We still might be in the thick of winter’s grip, but that doesn’t mean you can’t get a head start on the growing season. Herbs are the perfect greenery to easily grow inside and can be used for flavouring favourite recipes, scenting your home and used as an antibiotic.
“The most popular herbs are parsley and basil for cooking. Fresh basil is something everyone loves. It’s easy to grow. You just have to keep cutting it before it flowers,” says Sharon McBride, Organic Farmer for McBride’s Organic Farm in Oro-Medonte.
Fresh ingredients are always best, especially when you can pluck it right from your windowsill. You can grow your herbs from seedlings, or buy them in early spring from a local green house or organic farm.
“You need a good soil, like an organic mix, and a good light source. Water your herbs to keep them moist. If you water them too much, they’ll die,” explains McBride. “You can put them in larger containers once it’s warm enough outside, or plant them when the frost is gone.”
Some of the best herbs to start growing from seed in February are parsley and rosemary. Herbs such as mint, oregano, sage, thyme and lavender are perennials that can be planted outside after the last frost, spread easily throughout the warmer months and are hardy enough to survive under the snow until next growing season.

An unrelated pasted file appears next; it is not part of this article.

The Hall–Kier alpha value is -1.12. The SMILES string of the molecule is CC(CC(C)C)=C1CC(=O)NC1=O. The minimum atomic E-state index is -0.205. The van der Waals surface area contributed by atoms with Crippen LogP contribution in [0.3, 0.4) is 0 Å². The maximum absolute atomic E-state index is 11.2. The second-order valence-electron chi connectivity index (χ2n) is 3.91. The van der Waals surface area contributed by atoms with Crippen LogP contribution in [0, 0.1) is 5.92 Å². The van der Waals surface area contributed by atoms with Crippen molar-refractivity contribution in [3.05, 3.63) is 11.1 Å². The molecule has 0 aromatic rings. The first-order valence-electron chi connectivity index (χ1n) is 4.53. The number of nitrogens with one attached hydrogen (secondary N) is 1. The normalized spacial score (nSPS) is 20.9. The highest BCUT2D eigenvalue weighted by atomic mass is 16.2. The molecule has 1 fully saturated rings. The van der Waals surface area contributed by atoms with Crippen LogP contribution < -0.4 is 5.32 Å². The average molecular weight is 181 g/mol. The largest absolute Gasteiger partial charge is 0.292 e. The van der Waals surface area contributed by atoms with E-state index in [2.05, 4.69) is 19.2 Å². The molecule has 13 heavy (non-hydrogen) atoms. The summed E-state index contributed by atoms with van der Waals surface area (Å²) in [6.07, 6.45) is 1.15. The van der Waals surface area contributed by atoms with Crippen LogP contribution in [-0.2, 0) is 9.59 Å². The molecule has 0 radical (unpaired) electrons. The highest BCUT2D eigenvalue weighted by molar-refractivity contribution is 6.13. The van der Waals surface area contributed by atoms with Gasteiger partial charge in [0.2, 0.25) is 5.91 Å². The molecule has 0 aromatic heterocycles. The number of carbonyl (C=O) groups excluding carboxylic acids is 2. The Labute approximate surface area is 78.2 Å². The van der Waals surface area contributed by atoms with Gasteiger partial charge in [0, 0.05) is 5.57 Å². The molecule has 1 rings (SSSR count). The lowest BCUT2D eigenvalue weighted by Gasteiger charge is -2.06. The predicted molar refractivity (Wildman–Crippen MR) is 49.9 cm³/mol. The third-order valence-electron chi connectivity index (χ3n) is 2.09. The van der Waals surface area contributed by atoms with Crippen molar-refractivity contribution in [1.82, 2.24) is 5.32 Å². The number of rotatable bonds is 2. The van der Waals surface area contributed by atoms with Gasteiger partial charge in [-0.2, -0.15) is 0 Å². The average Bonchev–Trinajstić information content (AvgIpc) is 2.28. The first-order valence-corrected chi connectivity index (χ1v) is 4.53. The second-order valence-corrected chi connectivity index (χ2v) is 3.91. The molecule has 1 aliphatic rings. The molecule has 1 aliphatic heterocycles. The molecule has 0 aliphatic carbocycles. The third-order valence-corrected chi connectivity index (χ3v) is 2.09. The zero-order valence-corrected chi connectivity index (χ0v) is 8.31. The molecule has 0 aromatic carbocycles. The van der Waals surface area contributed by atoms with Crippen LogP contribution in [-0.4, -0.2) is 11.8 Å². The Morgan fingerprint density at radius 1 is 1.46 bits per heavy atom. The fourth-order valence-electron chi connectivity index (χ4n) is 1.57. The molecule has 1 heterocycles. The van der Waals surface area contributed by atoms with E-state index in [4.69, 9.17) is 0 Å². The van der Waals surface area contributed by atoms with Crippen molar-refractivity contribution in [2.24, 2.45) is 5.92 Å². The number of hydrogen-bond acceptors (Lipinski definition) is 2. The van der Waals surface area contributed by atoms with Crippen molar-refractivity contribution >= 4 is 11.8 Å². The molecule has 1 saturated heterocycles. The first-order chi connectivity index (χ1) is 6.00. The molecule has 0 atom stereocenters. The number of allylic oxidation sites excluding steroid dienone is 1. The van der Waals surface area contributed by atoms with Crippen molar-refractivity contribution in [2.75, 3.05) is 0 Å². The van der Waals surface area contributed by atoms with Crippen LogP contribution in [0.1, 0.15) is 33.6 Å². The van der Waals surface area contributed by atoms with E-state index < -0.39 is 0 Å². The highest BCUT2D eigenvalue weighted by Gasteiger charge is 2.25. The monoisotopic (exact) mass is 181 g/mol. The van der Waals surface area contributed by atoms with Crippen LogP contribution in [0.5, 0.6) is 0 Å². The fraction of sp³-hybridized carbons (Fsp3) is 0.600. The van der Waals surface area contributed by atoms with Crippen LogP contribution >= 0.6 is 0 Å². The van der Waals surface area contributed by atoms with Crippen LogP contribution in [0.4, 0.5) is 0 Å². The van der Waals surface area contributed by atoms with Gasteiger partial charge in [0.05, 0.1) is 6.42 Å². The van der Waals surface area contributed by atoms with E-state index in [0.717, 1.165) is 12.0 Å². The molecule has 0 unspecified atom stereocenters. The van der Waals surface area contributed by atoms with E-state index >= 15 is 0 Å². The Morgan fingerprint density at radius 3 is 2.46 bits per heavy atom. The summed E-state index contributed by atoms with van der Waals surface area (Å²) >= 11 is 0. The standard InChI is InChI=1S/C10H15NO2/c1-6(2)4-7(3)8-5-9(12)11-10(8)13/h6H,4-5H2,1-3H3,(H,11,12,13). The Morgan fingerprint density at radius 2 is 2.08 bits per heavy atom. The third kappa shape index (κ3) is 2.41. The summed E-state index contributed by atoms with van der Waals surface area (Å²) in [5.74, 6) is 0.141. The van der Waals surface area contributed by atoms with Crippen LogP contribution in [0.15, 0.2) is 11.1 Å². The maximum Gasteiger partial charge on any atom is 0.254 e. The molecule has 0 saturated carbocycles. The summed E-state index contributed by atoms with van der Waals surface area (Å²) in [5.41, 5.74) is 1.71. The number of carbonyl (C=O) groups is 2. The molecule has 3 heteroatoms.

“Parsley takes a long time to get started. Lavender likes poor soil. You can actually use lavender to flavour scones and cookies. It adds an interesting flavour. Mint or lemon goes well with lavender too,” says McBride.
Herbs are also great for freshening up your home and leaving a soothing scent. Some of the most fragrant herbs are mint, lemon balm, sage, oregano and lavender. When the weather is warmer and you’ve transplanted your herbs outside, herbs like basil blossoms and lavender flowers will attract bees, butterflies and even hummingbirds.
Beyond the edibility and calming scent of herbs, various herbs are useful for health remedies such as relieving nausea, fighting inflammation and relieving cold symptoms.
“Herbs are used in a lot of remedies. Oregano is good for prevention of cold. Oil of oregano is good,” enlightens McBride. Mint can help an upset stomach, while thyme can get rid of bad breath and help heal mouth sores.
When choosing what herbs you would like to cultivate indoors this year, ensure you ask your green house specialist or organic farmer how to care for each herb and how to use it in your daily routine. It might be worth a call to a naturopath as well to find out different ways you can incorporate your herbs as part of a healthy lifestyle and as a form of prevention and healing.
McBride’s Organic Farm